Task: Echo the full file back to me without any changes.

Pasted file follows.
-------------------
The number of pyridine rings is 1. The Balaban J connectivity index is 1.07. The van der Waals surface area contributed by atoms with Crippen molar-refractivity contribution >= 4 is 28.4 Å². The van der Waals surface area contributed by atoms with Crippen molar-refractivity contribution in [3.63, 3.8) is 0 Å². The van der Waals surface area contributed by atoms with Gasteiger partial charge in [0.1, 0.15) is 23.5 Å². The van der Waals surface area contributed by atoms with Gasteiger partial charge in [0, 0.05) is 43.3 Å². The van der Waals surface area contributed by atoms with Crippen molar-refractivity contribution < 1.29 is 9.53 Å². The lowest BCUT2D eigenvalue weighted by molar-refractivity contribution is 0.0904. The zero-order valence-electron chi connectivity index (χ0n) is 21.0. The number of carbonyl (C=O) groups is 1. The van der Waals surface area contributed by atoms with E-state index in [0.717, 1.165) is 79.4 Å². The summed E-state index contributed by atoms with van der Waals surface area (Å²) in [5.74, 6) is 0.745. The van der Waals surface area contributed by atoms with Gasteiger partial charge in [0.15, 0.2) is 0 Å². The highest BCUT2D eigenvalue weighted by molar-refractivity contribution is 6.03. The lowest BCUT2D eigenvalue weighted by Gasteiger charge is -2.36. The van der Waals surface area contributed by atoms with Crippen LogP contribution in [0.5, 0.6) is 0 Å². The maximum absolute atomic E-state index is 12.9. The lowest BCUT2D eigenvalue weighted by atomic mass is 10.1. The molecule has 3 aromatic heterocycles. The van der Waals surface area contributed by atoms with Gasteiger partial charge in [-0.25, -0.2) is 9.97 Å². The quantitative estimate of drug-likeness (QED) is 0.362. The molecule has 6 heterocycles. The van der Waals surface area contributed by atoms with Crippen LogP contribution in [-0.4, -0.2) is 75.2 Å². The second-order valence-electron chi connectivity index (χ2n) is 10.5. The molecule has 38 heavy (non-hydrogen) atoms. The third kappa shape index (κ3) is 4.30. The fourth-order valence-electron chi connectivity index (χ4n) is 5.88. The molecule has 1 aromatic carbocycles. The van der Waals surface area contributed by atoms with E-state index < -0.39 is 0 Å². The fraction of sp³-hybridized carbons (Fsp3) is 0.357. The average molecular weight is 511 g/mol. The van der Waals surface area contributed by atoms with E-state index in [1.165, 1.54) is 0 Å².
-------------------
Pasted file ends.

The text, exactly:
The number of pyridine rings is 1. The Balaban J connectivity index is 1.07. The van der Waals surface area contributed by atoms with Crippen molar-refractivity contribution >= 4 is 28.4 Å². The van der Waals surface area contributed by atoms with Crippen molar-refractivity contribution in [3.63, 3.8) is 0 Å². The van der Waals surface area contributed by atoms with Gasteiger partial charge in [0.1, 0.15) is 23.5 Å². The van der Waals surface area contributed by atoms with Gasteiger partial charge in [0, 0.05) is 43.3 Å². The van der Waals surface area contributed by atoms with Crippen molar-refractivity contribution < 1.29 is 9.53 Å². The lowest BCUT2D eigenvalue weighted by molar-refractivity contribution is 0.0904. The zero-order valence-electron chi connectivity index (χ0n) is 21.0. The number of carbonyl (C=O) groups is 1. The van der Waals surface area contributed by atoms with E-state index in [0.717, 1.165) is 79.4 Å². The summed E-state index contributed by atoms with van der Waals surface area (Å²) in [5.74, 6) is 0.745. The van der Waals surface area contributed by atoms with Gasteiger partial charge in [0.15, 0.2) is 0 Å². The highest BCUT2D eigenvalue weighted by molar-refractivity contribution is 6.03. The lowest BCUT2D eigenvalue weighted by Gasteiger charge is -2.36. The van der Waals surface area contributed by atoms with Crippen LogP contribution in [0.5, 0.6) is 0 Å². The maximum absolute atomic E-state index is 12.9. The lowest BCUT2D eigenvalue weighted by atomic mass is 10.1. The molecule has 3 aromatic heterocycles. The van der Waals surface area contributed by atoms with Gasteiger partial charge in [-0.25, -0.2) is 9.97 Å². The quantitative estimate of drug-likeness (QED) is 0.362. The molecule has 6 heterocycles. The van der Waals surface area contributed by atoms with Crippen LogP contribution in [-0.4, -0.2) is 75.2 Å². The second-order valence-electron chi connectivity index (χ2n) is 10.5. The molecule has 38 heavy (non-hydrogen) atoms. The third kappa shape index (κ3) is 4.30. The fourth-order valence-electron chi connectivity index (χ4n) is 5.88. The molecule has 1 aromatic carbocycles. The van der Waals surface area contributed by atoms with E-state index < -0.39 is 0 Å². The fraction of sp³-hybridized carbons (Fsp3) is 0.357. The average molecular weight is 511 g/mol. The van der Waals surface area contributed by atoms with E-state index in [1.165, 1.54) is 0 Å².